I've got it pretty good. A happy, loving family and the ability to get the hell away from them every so often. My wife even works- she's a nurse at a local school. She's so good at it that every year they elect her to go to some School Nurses of America celebration out in Palm Springs. I've never been to it, and she says it's boring: she goes every year, though. I suppose she likes talking the trade with the other nurses; which kid stabbed himself in the eye with a pencil or whatever. Sounds like a snooze to me.

Anyways, none of that matters- I'm on a plane to the tropics, and a beach, and a tall glass of alcohol. The rest are cares that can disappear, for now.

Edit: After re-reading this, let me state that it's a work of fiction. While I'm certain that my wife wouldn't mind me skipping off to a tropical island to carouse with sexy native women, I'm not sure I would want to deal with the unfortunate "accident" that would occur upon my return.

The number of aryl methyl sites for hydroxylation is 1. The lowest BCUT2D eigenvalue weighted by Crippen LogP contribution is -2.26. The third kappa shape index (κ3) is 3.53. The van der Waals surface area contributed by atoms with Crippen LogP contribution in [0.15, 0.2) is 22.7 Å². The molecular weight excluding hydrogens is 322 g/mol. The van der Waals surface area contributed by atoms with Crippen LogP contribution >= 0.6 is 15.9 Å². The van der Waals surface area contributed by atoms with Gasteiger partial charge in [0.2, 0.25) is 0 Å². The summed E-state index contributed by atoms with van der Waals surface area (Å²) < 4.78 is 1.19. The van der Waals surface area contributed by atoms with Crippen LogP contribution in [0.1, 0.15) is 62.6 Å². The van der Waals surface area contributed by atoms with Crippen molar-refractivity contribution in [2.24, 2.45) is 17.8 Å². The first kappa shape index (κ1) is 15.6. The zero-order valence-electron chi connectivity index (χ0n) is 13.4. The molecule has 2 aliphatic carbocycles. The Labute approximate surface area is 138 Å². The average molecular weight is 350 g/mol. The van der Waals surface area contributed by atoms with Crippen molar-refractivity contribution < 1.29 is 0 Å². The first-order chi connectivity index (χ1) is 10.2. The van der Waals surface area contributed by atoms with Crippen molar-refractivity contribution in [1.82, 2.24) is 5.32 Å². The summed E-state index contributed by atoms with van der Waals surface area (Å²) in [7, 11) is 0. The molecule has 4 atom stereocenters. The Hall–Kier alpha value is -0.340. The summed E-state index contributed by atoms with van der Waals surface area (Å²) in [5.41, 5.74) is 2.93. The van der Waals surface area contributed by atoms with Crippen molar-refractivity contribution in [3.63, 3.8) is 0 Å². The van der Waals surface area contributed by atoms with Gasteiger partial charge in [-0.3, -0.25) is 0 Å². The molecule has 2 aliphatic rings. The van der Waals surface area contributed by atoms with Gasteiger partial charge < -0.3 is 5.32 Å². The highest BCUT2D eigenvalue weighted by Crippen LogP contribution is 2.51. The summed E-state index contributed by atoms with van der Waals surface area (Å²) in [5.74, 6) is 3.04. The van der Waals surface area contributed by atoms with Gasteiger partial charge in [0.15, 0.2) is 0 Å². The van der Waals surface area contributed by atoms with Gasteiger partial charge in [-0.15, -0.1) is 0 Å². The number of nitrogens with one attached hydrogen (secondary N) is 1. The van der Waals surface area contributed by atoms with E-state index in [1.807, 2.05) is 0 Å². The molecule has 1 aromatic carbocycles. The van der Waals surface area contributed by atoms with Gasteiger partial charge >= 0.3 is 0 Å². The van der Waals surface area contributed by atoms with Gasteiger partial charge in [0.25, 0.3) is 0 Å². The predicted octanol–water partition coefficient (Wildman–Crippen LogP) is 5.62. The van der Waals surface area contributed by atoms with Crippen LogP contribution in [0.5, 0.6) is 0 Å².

Sunday, June 11, 2006

An Interlude

It seems like forever since my last post. Impossible, of course. One unit of forever would preclude any others. It's a singular quantity, much like one's need for Everlasting Gobstoppers.

This week, again, I leave for Hawaii, the Garden State. Spending twelve days in that tropical place would normally give me an overall pleased and contented air, but it's a business trip which immediately precludes any enjoyment. Indeed, the aim of the work is to make you forget that you're in one of the few true paradises that exist on Earth. Instead, one is greeted by featureless and bland block buildings inside which one will spend most of the day. I have commented on this in the past and, at the risk of repeating myself, I will complain about it again: there's nothing more satisfying than complaining, I think, and if the matter is a minor one, all the better.

There is another factor to the equation of this trip. It is the absence of my wife's presence, the thought of which puts me in a somewhat melancholy mood. I am an independent person, able and even eager to be alone in my (mis)adventures. At the same time, though, I am gripped in the clutch of sadness to think my only contact with her will be dependant on the weak link of a cell phone.